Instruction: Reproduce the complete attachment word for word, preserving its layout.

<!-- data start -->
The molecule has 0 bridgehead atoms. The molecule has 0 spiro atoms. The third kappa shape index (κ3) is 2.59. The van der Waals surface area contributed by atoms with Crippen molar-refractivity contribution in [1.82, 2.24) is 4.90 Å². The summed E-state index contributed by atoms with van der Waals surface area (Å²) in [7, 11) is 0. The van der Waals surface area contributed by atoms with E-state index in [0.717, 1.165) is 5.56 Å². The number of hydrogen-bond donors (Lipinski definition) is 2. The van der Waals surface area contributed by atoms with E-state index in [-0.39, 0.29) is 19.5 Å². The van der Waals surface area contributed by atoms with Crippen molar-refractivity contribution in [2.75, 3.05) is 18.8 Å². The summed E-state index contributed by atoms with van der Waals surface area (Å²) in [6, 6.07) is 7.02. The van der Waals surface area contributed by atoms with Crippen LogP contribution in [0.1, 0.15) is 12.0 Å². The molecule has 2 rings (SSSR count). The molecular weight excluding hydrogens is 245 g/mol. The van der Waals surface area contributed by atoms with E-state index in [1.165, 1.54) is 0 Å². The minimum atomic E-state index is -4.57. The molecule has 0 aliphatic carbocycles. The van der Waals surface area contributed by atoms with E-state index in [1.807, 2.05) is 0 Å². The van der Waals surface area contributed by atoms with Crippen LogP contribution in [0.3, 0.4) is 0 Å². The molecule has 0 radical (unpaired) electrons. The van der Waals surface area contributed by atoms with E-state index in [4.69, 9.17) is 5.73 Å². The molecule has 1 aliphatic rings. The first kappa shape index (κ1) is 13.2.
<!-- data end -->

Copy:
The molecule has 0 bridgehead atoms. The molecule has 0 spiro atoms. The third kappa shape index (κ3) is 2.59. The van der Waals surface area contributed by atoms with Crippen molar-refractivity contribution in [1.82, 2.24) is 4.90 Å². The summed E-state index contributed by atoms with van der Waals surface area (Å²) in [7, 11) is 0. The van der Waals surface area contributed by atoms with E-state index in [0.717, 1.165) is 5.56 Å². The number of hydrogen-bond donors (Lipinski definition) is 2. The van der Waals surface area contributed by atoms with E-state index in [-0.39, 0.29) is 19.5 Å². The van der Waals surface area contributed by atoms with Crippen molar-refractivity contribution in [2.75, 3.05) is 18.8 Å². The summed E-state index contributed by atoms with van der Waals surface area (Å²) in [6, 6.07) is 7.02. The van der Waals surface area contributed by atoms with Crippen LogP contribution in [0.1, 0.15) is 12.0 Å². The molecule has 2 rings (SSSR count). The molecular weight excluding hydrogens is 245 g/mol. The van der Waals surface area contributed by atoms with E-state index in [1.165, 1.54) is 0 Å². The minimum atomic E-state index is -4.57. The molecule has 0 aliphatic carbocycles. The van der Waals surface area contributed by atoms with E-state index in [1.807, 2.05) is 0 Å². The van der Waals surface area contributed by atoms with Crippen LogP contribution in [0.3, 0.4) is 0 Å². The molecule has 0 radical (unpaired) electrons. The van der Waals surface area contributed by atoms with E-state index in [4.69, 9.17) is 5.73 Å². The molecule has 1 aliphatic rings. The first kappa shape index (κ1) is 13.2.